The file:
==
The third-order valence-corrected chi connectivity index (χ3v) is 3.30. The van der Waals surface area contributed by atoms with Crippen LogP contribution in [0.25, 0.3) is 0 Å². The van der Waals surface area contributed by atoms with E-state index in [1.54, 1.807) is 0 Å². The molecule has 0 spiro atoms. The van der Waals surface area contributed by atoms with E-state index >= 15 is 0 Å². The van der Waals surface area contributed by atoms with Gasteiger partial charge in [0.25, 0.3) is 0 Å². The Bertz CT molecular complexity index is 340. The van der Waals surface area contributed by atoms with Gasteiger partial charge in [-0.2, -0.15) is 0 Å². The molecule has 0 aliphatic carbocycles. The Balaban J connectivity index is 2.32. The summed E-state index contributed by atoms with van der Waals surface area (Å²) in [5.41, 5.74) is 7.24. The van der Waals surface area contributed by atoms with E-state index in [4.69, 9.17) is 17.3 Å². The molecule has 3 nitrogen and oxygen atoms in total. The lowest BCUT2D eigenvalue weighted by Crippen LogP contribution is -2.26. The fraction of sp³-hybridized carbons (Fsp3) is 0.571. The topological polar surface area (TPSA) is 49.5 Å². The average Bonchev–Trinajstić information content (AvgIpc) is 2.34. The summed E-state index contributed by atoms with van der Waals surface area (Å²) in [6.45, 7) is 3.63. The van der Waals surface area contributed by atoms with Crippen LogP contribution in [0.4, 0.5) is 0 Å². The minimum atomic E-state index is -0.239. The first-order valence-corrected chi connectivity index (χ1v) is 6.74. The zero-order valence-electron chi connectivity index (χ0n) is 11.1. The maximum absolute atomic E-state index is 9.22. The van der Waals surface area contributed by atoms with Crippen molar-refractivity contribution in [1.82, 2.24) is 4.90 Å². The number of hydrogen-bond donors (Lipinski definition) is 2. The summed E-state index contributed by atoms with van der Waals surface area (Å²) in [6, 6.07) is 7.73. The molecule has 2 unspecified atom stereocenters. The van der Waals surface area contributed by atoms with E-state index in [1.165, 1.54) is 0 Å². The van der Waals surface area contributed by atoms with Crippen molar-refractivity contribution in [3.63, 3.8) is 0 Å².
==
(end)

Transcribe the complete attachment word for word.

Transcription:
The third-order valence-corrected chi connectivity index (χ3v) is 3.30. The van der Waals surface area contributed by atoms with Crippen LogP contribution in [0.25, 0.3) is 0 Å². The van der Waals surface area contributed by atoms with E-state index in [1.54, 1.807) is 0 Å². The molecule has 0 spiro atoms. The van der Waals surface area contributed by atoms with E-state index >= 15 is 0 Å². The van der Waals surface area contributed by atoms with Gasteiger partial charge in [0.25, 0.3) is 0 Å². The Bertz CT molecular complexity index is 340. The van der Waals surface area contributed by atoms with Gasteiger partial charge in [-0.2, -0.15) is 0 Å². The molecule has 0 aliphatic carbocycles. The Balaban J connectivity index is 2.32. The summed E-state index contributed by atoms with van der Waals surface area (Å²) in [5.41, 5.74) is 7.24. The van der Waals surface area contributed by atoms with E-state index in [4.69, 9.17) is 17.3 Å². The molecule has 3 nitrogen and oxygen atoms in total. The lowest BCUT2D eigenvalue weighted by Crippen LogP contribution is -2.26. The fraction of sp³-hybridized carbons (Fsp3) is 0.571. The topological polar surface area (TPSA) is 49.5 Å². The average Bonchev–Trinajstić information content (AvgIpc) is 2.34. The summed E-state index contributed by atoms with van der Waals surface area (Å²) in [6.45, 7) is 3.63. The van der Waals surface area contributed by atoms with Crippen LogP contribution in [0.4, 0.5) is 0 Å². The minimum atomic E-state index is -0.239. The first-order valence-corrected chi connectivity index (χ1v) is 6.74. The zero-order valence-electron chi connectivity index (χ0n) is 11.1. The maximum absolute atomic E-state index is 9.22. The van der Waals surface area contributed by atoms with Crippen molar-refractivity contribution in [1.82, 2.24) is 4.90 Å². The number of hydrogen-bond donors (Lipinski definition) is 2. The summed E-state index contributed by atoms with van der Waals surface area (Å²) in [6, 6.07) is 7.73. The molecule has 2 unspecified atom stereocenters. The van der Waals surface area contributed by atoms with E-state index in [1.165, 1.54) is 0 Å². The van der Waals surface area contributed by atoms with Crippen molar-refractivity contribution in [3.63, 3.8) is 0 Å².